CCA has history of wage violations, poor treatment of employees
Human Rights Defense Center
For Immediate Release
August 22, 2014 – For Immediate Release
Corrections Corporation of America Has Long History of Wage Violations, Poor Treatment of Employees
Nashville, TN – On Wednesday, Corrections Corporation of America (CCA), the nation’s largest for-profit prison operator, issued a press release that attempted to put a positive spin on $8 million in back wages the company had agreed to pay to over 360 employees at one of its facilities.
CCA claimed the payment for back wages at the California City Correctional Center was due
to a “retroactive contract modification” by federal officials, and said it had “diligently” worked with the U.S. Department of Labor to ensure employees received the wages they were due. CCA was also accused of failing to make required payments to employees’ retirement and health and life insurance accounts, as well as violations related to “inaccurate recording of breaks, lunches and overall hours worked,” according to the Associated Press.
“We greatly value our employees and the important work that they do to keep our communities safe and secure,” wrote CCA spokesman Steve Owen.
However, the company did not mention that it has repeatedly been sued by its own employees for failing to pay required wages. In fact, CCA settled an earlier wage and hour lawsuit involving the California City Correctional Center for an undisclosed amount in 2004, and has paid millions to resolve other wage-related cases over the past dozen years.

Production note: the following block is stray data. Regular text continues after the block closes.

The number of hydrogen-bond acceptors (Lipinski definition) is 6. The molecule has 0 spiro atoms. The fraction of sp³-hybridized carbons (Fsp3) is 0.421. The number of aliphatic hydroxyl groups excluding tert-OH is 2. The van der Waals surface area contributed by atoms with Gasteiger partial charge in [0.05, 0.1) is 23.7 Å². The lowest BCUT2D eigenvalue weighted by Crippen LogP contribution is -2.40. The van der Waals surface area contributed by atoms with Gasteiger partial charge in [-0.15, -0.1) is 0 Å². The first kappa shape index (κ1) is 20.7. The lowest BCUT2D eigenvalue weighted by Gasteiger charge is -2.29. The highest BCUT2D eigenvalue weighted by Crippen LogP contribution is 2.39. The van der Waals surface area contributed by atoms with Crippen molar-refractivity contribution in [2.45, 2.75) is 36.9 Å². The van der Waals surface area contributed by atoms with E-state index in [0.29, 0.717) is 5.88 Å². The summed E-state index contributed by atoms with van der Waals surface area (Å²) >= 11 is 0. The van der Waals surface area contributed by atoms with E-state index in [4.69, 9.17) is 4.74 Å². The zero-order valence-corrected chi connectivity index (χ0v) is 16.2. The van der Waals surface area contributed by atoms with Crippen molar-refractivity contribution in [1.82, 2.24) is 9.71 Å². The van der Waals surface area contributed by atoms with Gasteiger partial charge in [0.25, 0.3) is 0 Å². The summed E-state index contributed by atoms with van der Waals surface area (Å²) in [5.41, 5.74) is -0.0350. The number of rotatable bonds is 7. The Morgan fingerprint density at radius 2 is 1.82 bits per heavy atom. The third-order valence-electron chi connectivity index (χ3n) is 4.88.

Most recently, on August 13, 2014, a federal court in Kentucky unsealed a settlement in a wage and hour lawsuit filed against CCA. The case had settled in November 2013, with the company agreeing to pay $260,000 to supervisors who claimed they were denied overtime and required to work extra hours without compensation. The settlement was unsealed – over CCA’s objections – after Prison Legal News (PLN), a project of the Human Rights Defense Center, intervened in the case to make the settlement public.
Also, in August 2009 the U.S. District Court for the District of Kansas unsealed a $7 million settlement agreement in a nationwide class-action wage and hour lawsuit against CCA. The suit, brought under the Fair Labor Standards Act, alleged that CCA had required some employees to perform work duties “without compensating them for all such hours worked.” Specifically, the company was accused of not paying correctional officers and other employees for pre- and post-shift work that included roll calls, obtaining weapons and equipment, attending meetings and job assignment briefings, and completing paperwork.
Again, the settlement was unsealed, over CCA’s objections, after Prison Legal News intervened to unseal details of the agreement, which applied to more than 30,600 potential class members.
"The public has a right to know how its tax dollars are being spent when government agencies contract with for-profit companies like CCA to operate prisons and jails, especially when such companies are accused of violating the law to increase their profit margins,” said PLN managing editor and Human Rights Defense Center associate director Alex Friedmann.
Additionally, according to records produced by CCA, in 2002 the company paid $2 million to resolve three federal lawsuits filed by employees in Mississippi under the Fair Labor Standards Act. And according to a report issued last year by Grassroots Leadership, in 2000 the company had settled lawsuits alleging wage and hour violations at the CCA-operated Winn Correctional Center in Louisiana and San Diego Correctional Facility in California.
Further, CCA has faced litigation related to employment discrimination, retaliation and sexual harassment at the company’s for-profit prisons.
For example, CCA entered into a consent decree with the Equal Employment Opportunity Commission on October 1, 2009, agreeing to pay $1.3 million to settle allegations of sexual harassment and retaliation involving female employees at the Crowley County Correctional Facility in Colorado, operated by Dominion Correctional Services and later by CCA.